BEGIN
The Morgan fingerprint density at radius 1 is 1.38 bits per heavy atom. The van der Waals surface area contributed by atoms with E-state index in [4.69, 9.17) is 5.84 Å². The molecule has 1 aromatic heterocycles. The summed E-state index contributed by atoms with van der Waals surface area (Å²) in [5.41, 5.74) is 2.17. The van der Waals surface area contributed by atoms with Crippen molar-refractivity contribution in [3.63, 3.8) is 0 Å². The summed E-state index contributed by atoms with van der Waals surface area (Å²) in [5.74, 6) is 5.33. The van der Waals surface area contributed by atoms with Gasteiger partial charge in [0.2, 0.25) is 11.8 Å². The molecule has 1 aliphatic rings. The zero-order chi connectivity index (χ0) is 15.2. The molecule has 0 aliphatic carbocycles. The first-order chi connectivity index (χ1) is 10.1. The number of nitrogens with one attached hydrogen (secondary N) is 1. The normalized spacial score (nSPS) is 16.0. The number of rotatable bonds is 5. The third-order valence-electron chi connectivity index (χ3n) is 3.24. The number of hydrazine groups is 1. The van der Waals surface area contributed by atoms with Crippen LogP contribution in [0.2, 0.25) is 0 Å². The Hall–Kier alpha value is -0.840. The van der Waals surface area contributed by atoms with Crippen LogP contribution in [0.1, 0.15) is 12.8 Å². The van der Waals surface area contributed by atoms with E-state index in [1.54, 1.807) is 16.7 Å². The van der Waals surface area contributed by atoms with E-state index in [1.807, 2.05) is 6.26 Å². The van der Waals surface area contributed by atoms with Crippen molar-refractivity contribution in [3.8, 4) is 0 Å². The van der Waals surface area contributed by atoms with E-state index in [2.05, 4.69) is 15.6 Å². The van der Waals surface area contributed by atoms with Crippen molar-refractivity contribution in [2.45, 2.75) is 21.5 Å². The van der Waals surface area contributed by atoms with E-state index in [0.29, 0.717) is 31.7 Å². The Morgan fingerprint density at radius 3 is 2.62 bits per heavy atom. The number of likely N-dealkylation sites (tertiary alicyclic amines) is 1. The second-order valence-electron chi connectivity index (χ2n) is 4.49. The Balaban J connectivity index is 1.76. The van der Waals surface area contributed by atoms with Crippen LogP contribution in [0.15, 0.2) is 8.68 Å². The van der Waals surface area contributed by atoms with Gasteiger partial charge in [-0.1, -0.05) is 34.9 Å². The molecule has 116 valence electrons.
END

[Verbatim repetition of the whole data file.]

The Morgan fingerprint density at radius 1 is 1.38 bits per heavy atom. The van der Waals surface area contributed by atoms with E-state index in [4.69, 9.17) is 5.84 Å². The molecule has 1 aromatic heterocycles. The summed E-state index contributed by atoms with van der Waals surface area (Å²) in [5.41, 5.74) is 2.17. The van der Waals surface area contributed by atoms with Crippen molar-refractivity contribution in [3.63, 3.8) is 0 Å². The summed E-state index contributed by atoms with van der Waals surface area (Å²) in [5.74, 6) is 5.33. The van der Waals surface area contributed by atoms with Gasteiger partial charge in [0.2, 0.25) is 11.8 Å². The molecule has 1 aliphatic rings. The zero-order chi connectivity index (χ0) is 15.2. The molecule has 0 aliphatic carbocycles. The first-order chi connectivity index (χ1) is 10.1. The number of nitrogens with one attached hydrogen (secondary N) is 1. The normalized spacial score (nSPS) is 16.0. The number of rotatable bonds is 5. The third-order valence-electron chi connectivity index (χ3n) is 3.24. The number of hydrazine groups is 1. The van der Waals surface area contributed by atoms with Crippen LogP contribution in [0.2, 0.25) is 0 Å². The Hall–Kier alpha value is -0.840. The van der Waals surface area contributed by atoms with Crippen LogP contribution in [0.1, 0.15) is 12.8 Å². The van der Waals surface area contributed by atoms with E-state index in [1.54, 1.807) is 16.7 Å². The van der Waals surface area contributed by atoms with E-state index in [1.807, 2.05) is 6.26 Å². The van der Waals surface area contributed by atoms with Crippen molar-refractivity contribution in [3.8, 4) is 0 Å². The van der Waals surface area contributed by atoms with E-state index in [2.05, 4.69) is 15.6 Å². The van der Waals surface area contributed by atoms with Crippen molar-refractivity contribution in [2.45, 2.75) is 21.5 Å². The van der Waals surface area contributed by atoms with E-state index in [0.29, 0.717) is 31.7 Å². The Morgan fingerprint density at radius 3 is 2.62 bits per heavy atom. The number of likely N-dealkylation sites (tertiary alicyclic amines) is 1. The second-order valence-electron chi connectivity index (χ2n) is 4.49. The Balaban J connectivity index is 1.76. The van der Waals surface area contributed by atoms with Crippen LogP contribution in [0.15, 0.2) is 8.68 Å². The van der Waals surface area contributed by atoms with Gasteiger partial charge in [-0.1, -0.05) is 34.9 Å². The molecule has 116 valence electrons.